Maryland Gov. Wes Moore is working on accelerating the state’s commitment to improving air quality and combating the effects of climate change by returning the state’s timeline to its initial, “more aggressive,” clean energy plan, which is in line with California’s.
Moore’s support for the progressive plan comes after a unanimous vote by the state’s Air Quality Advisory Council approving the state’s return to greener vehicle emission policies in the Advanced Clean Cars II rule under the federal Clean Air Act.
The proposal requires 43% of new cars sold to be zero-emission by 2027, increasing the percentage annually until all new passenger vehicles sold are zero-emission by 2035. The move could cut vehicle emissions by 75% over the next two decades, the governor said during a press conference with the Department of the Environment in Baltimore on Monday.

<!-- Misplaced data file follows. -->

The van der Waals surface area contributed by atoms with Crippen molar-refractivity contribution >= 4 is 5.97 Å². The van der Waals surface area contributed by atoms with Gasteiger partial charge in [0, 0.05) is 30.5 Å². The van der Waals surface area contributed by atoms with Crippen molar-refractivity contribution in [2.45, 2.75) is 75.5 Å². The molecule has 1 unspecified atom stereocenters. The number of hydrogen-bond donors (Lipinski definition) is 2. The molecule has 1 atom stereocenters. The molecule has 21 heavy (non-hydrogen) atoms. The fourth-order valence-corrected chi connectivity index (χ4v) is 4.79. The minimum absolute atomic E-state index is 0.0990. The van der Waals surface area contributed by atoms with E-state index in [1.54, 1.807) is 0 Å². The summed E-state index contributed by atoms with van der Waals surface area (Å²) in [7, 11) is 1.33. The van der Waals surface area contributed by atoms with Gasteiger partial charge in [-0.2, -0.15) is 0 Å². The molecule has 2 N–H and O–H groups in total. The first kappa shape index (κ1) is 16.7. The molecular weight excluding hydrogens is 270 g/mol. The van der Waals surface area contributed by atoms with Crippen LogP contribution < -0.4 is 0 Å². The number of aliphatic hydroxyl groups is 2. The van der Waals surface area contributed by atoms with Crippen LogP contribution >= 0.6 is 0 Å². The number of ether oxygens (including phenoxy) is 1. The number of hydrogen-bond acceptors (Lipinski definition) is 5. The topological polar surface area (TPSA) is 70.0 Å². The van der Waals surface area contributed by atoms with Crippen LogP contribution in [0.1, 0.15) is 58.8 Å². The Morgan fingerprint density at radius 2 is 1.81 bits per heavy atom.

“Car exhaust is the largest source of greenhouse gas in the state of Maryland,” Moore said. “Bigger than homes and businesses, bigger than factories, bigger than power plants — it’s car emissions. By ramping up electric vehicle sales, we can move, and move fast, to reduce greenhouse gases,” he said.
State Republicans are not happy with the revised plan and have introduced a bill to study how it’ll affect Maryland’s economy and power grid. Legislators in the Environment and Transportation committee heard testimony on behalf of the bill, Environment — Low Emissions Vehicle Program — Prohibition, on Feb. 24.
Minority leader Jason Buckel issued a statement about the policy that says, in part, “It is based on California’s economy, California’s transportation needs, and California’s electrical grid.”
The proposal will be finalized in September, but first must go through a public comment period and review by committee.